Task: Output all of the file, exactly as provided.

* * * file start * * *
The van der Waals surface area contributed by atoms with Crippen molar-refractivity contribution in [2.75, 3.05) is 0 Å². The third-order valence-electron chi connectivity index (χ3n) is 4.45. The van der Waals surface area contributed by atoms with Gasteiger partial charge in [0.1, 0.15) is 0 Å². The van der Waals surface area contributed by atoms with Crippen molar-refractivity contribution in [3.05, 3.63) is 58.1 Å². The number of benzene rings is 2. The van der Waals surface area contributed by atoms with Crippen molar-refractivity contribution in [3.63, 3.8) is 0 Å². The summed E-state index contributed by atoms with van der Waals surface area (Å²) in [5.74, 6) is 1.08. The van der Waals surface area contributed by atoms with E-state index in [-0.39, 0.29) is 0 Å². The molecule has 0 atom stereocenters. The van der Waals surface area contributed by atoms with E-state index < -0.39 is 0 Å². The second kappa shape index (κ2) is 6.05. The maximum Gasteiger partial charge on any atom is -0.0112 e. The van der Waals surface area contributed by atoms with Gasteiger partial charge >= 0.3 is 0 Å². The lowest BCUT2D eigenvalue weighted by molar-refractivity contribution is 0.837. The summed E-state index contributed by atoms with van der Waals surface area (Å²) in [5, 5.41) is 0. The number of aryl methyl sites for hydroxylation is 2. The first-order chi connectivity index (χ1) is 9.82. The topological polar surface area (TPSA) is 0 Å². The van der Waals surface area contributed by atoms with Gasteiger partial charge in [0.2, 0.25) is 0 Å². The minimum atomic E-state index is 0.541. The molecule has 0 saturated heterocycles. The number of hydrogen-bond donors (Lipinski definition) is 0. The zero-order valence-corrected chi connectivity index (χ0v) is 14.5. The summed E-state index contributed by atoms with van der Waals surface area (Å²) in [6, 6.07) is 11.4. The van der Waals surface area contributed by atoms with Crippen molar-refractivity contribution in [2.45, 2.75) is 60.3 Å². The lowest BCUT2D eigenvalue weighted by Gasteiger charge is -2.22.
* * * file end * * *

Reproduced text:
The van der Waals surface area contributed by atoms with Crippen molar-refractivity contribution in [2.75, 3.05) is 0 Å². The third-order valence-electron chi connectivity index (χ3n) is 4.45. The van der Waals surface area contributed by atoms with Gasteiger partial charge in [0.1, 0.15) is 0 Å². The van der Waals surface area contributed by atoms with Crippen molar-refractivity contribution in [3.05, 3.63) is 58.1 Å². The number of benzene rings is 2. The van der Waals surface area contributed by atoms with Crippen molar-refractivity contribution in [3.63, 3.8) is 0 Å². The summed E-state index contributed by atoms with van der Waals surface area (Å²) in [5.74, 6) is 1.08. The van der Waals surface area contributed by atoms with E-state index in [-0.39, 0.29) is 0 Å². The molecule has 0 atom stereocenters. The van der Waals surface area contributed by atoms with E-state index < -0.39 is 0 Å². The second kappa shape index (κ2) is 6.05. The maximum Gasteiger partial charge on any atom is -0.0112 e. The van der Waals surface area contributed by atoms with Gasteiger partial charge >= 0.3 is 0 Å². The lowest BCUT2D eigenvalue weighted by molar-refractivity contribution is 0.837. The summed E-state index contributed by atoms with van der Waals surface area (Å²) in [5, 5.41) is 0. The number of aryl methyl sites for hydroxylation is 2. The first-order chi connectivity index (χ1) is 9.82. The topological polar surface area (TPSA) is 0 Å². The van der Waals surface area contributed by atoms with Gasteiger partial charge in [0.2, 0.25) is 0 Å². The minimum atomic E-state index is 0.541. The molecule has 0 saturated heterocycles. The number of hydrogen-bond donors (Lipinski definition) is 0. The zero-order valence-corrected chi connectivity index (χ0v) is 14.5. The summed E-state index contributed by atoms with van der Waals surface area (Å²) in [6, 6.07) is 11.4. The van der Waals surface area contributed by atoms with Crippen molar-refractivity contribution in [2.45, 2.75) is 60.3 Å². The lowest BCUT2D eigenvalue weighted by Gasteiger charge is -2.22.